After earning a pardon in 2017 from California Democratic Gov. Jerry Brown, a former legal immigrant U.S. veteran who committed a crime and was deported to Mexico will return to the United States Friday to be sworn in as a citizen.
In 2002, Hector Barajas was convicted of shooting at a vehicle and deported back to Mexico. Barajas quickly sneaked back into the U.S., was apprehended and deported again in 2010, after being caught driving without a license. After settling in Tiajuana, Barajas founded the Deported Veterans Support House and established the Banished Veterans page on Facebook.
Supporters of Barajas believe his receipt of American citizenship is long overdue recognition of a man who served in the armed forces of his adopted country, made bad decisions but redeemed himself. They also hope that other veterans like him will be rewarded similarly.
“Hector’s case is in many ways a classic example how draconian our immigration laws have become,” said Bardis Vakili, an attorney for the American Civil Liberties Union in San Diego, which fought in court for Barajas’ U.S. citizenship.
“The same unforgiving deportation machine that routinely sweeps up hardworking immigrants simply seeking a better life has also forced countless veterans like Hector, who served this country honorably and risked their lives on its behalf, from their homeland,” Vakili said.
In a phone interview with The Washington Times, Barajas said that receiving U.S. citizenship is “an opportunity to get back with my family and start my life over again.”
Critics claim that Barajas has taken advantage of a U.S. immigration system, claiming a questionable pardon in order to avoid penalties.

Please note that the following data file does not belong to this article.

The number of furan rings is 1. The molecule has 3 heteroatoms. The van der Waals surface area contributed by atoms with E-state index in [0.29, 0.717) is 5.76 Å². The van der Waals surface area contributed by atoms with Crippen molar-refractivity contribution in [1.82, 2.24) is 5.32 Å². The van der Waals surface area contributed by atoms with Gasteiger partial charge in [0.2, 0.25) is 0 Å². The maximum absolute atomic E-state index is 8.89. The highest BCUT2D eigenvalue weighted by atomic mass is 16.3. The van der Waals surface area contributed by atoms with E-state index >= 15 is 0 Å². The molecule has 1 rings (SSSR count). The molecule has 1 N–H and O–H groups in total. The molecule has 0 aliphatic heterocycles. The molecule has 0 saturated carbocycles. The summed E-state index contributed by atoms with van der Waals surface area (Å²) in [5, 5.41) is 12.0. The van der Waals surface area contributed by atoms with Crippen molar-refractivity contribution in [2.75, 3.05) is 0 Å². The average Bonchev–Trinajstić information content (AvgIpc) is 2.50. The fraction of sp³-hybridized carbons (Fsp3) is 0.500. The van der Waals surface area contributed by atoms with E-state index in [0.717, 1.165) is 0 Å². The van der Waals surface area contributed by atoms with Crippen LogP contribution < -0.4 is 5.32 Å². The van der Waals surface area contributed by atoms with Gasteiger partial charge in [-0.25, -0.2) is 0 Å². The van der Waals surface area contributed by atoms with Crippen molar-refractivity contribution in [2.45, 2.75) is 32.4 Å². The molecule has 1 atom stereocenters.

“It seems a travesty to be granting pardons to violent foreign criminals, merely because they spent time in our armed forces. Especially in light of the fact that most of them remain subject to deportation specifically because they failed to seek U.S. citizenship,” said Matthew J. O’Brien, a former immigration official who is now director of research at the Federation for American Immigration Reform.
Activists argue that after legal immigrants have served the sentences for their crimes, they should not be punished further. They also contend that being deported punishes them beyond what others would face.
The Washington Times reported: That is the case for Mr. Barajas, who came to the U.S. as a boy. He joined the Army as a legal permanent resident.
He could have applied for citizenship, but he said it just wasn’t a high priority at the time. In court papers, he claims he had been led to believe he was automatically a citizen by dint of his service — a common belief among green-card holders in uniform.
He received an honorable discharge from the military in 2001, but his problems soon began. He notched a DUI conviction in 2001, then in 2002 was driving with friends while high on crack when one of them shot at another car.
Regarding the shooting, Barajas said, “That was 15 years ago, the incident. I’m more mature now, older. We all make mistakes. I’m almost 100 percent sure I’m not going to make a mistake as stupid as that was, putting myself in a situation.”
Barajas also defended his decision to return to the U.S. following his first deportation.
“I didn’t want to stay in Mexico. Back then, I was like, ‘This is not my country.’ I didn’t want to be here,” he said, noting that during his time between deportations he was “not committing crimes and not doing anything illegal.”
In his pardon, Gov. Brown did not cite Barajas’ crimes, instead saying, “Since his release from custody, he has lived an honest and upright life, exhibited good moral character, and conducted himself as a law abiding citizen.”
Under U.S. law, because Barajas’ record is now cleared of serious felonies, and because he served honorably during a period of declared hostilities, he is eligible for citizenship.
Dan Cadman, a fellow at the Center for Immigration Studies, said veteran cases require careful consideration, and leniency might be appropriate in some instances, but an honorable discharge should not be the only prerequisite.
“I have a lot of unanswered questions in this particular case,” he said.
When asked by The Times if Friday would mark the first time he has been able to reach U.S. soil since 2010, Barajas said, “Yes. Well, legally.”